By Dan Kennedy • The press, politics, technology, culture and other passions

We shall overcome Sony’s DRM

Media Nation’s loving family got me the new Bruce Springsteen CD, “We Shall Overcome,” for Father’s Day — and delivered me into the not-so-loving arms of Sony.

My iBook refused to recognize the CD. I read the fine print on the jacket and saw this: “The audio side of this disc does not conform to CD specifications and therefore will not play on some CD and DVD players.” I flipped it over, and the video side loaded perfectly.

Hmmm. I tried a cheap old CD player in the kitchen — no problem. Next I loaded it, CD-side up, into Mrs. Media Nation’s PowerBook, and got it to play. I ripped it to iTunes, burned a new CD, and then stuck that into my iBook. Problem solved.

So what’s going on here? This Wikipedia post suggests that it’s simply a matter of DualDiscs (CD on one side, DVD on the other) being too thick for some CD players. That doesn’t make a whole lot of sense, though, because both my iBook and my wife’s PowerBook have the same slot-loading mechanism. Springsteen’s last album, “Devils & Dust,” is also a DualDisc, and it loads just fine; it’s the music that isn’t much good.

This and this, on the other hand, place the blame squarely on Sony, claiming that its notorious digital-rights-management (DRM) scheme has been installed on “We Shall Overcome.” It seems that on Windows machines, loading the CD might even damage your files.

Now, a question for Apple: The PowerBook that plays “We Shall Overcome” is running OS X 10.2.8, which is several years old. The iBook that won’t is running 10.4.6. Has Apple deliberately messed with its operating system in order to give Sony something to sink its fangs into?

And to think I bought a few shares of Apple this morning.

Update: It doesn’t seem to be a Mac OS issue. That’s good news. But I don’t think it’s just a simple matter of disc thickness, either.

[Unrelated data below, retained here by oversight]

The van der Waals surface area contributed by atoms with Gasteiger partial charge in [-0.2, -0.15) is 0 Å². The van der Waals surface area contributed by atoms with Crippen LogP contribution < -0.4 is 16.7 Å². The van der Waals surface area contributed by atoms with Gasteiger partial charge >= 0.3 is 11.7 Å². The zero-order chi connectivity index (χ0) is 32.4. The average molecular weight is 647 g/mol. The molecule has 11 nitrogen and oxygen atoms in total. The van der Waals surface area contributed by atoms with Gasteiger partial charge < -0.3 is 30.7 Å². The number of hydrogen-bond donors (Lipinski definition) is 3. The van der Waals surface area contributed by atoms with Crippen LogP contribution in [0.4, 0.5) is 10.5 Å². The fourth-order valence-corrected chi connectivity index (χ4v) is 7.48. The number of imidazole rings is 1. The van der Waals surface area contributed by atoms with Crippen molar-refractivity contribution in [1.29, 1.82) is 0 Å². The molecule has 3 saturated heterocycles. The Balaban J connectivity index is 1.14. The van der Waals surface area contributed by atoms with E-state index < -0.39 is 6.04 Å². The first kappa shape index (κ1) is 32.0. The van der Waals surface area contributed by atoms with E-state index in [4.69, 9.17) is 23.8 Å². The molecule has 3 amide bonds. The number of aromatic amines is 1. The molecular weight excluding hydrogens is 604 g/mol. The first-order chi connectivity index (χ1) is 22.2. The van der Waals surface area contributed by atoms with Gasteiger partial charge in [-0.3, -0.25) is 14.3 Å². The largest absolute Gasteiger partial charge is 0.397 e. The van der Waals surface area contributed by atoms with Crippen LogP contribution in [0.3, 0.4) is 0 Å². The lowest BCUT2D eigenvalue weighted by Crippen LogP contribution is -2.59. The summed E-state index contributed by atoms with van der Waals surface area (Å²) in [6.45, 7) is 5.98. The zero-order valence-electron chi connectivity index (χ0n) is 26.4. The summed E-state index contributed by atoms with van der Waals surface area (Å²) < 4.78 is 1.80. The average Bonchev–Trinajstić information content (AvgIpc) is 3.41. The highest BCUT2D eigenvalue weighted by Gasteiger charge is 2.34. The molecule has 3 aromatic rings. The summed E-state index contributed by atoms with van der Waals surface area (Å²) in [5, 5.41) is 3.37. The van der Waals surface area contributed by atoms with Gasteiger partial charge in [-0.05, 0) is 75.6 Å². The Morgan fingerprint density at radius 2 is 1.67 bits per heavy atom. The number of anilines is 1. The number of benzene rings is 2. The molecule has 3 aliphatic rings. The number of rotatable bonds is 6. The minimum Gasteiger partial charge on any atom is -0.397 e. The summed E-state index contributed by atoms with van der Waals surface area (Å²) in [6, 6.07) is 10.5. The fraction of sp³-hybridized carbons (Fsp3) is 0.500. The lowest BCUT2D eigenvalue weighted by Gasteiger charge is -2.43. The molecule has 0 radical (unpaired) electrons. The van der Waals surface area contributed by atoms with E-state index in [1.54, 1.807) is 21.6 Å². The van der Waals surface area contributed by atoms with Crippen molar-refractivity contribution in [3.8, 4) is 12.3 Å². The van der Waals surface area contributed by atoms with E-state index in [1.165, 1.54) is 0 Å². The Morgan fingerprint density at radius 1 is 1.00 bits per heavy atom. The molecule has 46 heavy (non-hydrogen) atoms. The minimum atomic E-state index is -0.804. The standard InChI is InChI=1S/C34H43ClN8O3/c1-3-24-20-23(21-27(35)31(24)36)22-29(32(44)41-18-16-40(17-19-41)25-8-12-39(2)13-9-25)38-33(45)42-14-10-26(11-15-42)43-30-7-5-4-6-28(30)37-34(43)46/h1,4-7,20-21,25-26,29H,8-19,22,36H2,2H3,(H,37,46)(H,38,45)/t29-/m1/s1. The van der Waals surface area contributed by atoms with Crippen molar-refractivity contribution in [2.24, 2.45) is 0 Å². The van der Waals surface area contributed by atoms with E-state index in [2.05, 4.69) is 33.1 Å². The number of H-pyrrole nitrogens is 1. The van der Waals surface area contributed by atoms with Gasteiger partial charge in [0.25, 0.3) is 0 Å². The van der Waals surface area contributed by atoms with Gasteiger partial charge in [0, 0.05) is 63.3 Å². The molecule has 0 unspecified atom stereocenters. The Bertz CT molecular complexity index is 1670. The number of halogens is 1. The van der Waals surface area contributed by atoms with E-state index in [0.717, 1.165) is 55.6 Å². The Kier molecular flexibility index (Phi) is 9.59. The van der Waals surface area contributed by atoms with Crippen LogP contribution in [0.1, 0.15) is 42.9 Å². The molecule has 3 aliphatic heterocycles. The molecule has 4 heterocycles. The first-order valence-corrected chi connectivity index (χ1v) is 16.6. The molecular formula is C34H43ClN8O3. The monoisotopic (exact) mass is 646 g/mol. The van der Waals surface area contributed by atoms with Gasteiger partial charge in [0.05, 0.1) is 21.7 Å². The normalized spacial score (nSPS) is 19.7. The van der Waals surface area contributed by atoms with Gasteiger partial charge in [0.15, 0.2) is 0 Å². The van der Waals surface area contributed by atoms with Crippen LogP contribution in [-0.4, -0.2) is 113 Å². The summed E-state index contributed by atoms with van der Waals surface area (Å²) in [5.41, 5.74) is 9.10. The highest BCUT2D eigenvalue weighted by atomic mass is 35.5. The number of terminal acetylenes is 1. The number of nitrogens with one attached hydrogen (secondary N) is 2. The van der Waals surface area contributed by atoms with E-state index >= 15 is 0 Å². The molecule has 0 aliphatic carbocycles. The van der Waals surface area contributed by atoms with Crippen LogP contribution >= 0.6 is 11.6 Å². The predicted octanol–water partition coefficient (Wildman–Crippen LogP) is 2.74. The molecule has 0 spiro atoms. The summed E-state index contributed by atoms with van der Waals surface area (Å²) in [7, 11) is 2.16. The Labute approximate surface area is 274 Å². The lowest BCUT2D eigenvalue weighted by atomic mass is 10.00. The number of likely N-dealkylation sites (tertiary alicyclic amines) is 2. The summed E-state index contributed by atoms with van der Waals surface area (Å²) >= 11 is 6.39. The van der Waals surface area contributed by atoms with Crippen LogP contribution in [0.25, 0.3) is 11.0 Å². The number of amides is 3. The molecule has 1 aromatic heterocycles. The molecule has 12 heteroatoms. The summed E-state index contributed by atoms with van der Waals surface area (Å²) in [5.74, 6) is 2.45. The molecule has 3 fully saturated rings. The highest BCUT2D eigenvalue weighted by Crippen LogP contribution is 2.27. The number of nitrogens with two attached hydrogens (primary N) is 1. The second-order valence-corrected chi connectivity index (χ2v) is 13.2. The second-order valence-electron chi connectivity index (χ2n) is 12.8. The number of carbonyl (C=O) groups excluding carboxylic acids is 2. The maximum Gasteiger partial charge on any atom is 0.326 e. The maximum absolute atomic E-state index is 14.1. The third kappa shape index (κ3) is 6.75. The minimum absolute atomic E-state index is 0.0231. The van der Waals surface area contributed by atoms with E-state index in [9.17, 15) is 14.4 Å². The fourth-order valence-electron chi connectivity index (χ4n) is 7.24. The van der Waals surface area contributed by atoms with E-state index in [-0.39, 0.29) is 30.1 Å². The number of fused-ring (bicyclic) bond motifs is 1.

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  1. Porridge

    I would be wary of any CD from Sony with DRM. In Nov. 2005 I put a new CD (Trey Anastasio) on my computer and it installed a vicious rootkit on my PC. I’m still fighting with Sony 230 days later. Better to just avoid Sony albums and buy through iTunes. You can read more here:

  2. Dan

    I don’t know about the Powerbook, but We Shall Overcome didn’t play in my iBook (running 10.4.6) either. In fact, I had to restart the computer while holding down the eject key to get it out of the disc drive. I seriously thought I wouldn’t be able to get the disc out, which was making me very unhappy. I’m afraid to play the disc in my car for this reason.The disc did play and rip on my iMac G4 with a tray loading DVD-R drive. This iMac was running 10.4.6, which makes me think that it is a disc thickness issue, not a software issue. Perhaps your iBook has a combo drive (can watch DVDs, but nut burn them, but can burn CDR) and your wife’s powerbook has a superdrive (can watch and burn DVDs), and they have different tolerances for disc thickness.

  3. Dan Kennedy

    Dan — I think you might have cracked the code, except for two things: (1) the DVD side works just fine on my iBook, and (2) I’ve had no problems with “Devils and Dust,” also a DualDisc. On the other hand, you do seem to have proved that it’s not a Mac OS issue. Interesting.

  4. Anonymous

    Weirdly enough, this is how it went for me:1) Devils and Dust didn’t work on my iBook G42) We Shall Overcome DID work on my iBook G4 but not on my brand-new Sony component CD player.Thanks, technology!David

  5. metallicaMobes

    Wow am I the only conservative who also is addicted to Apple and loathes PCs?I am glad to hear it’s not a MacOS problem, though.I’m looking forward to getting the latest version of OSX on a new MacBook (fingers crossed)

  6. Anonymous

    My audio engineer son ells me that lots of audio CDs violate the “red book” standards that the industry is supposed to adhere to. In our household the Springsteen CD refused to play on some devices and not on others — a mix of desktop Macs, two iBooks and a pair of CD players. Sorry to say I didn’t’ really keep track and just ripped a fresh copy once I found a willing player [grin]. If I had to guess I’d say it played on Macs running 10.3.9 and not on the newer Tiger iBook.So while Sony’s DRM is indeed Draconian, this may not be an example of anything but sloppy lack of adherence to the standard.-dh

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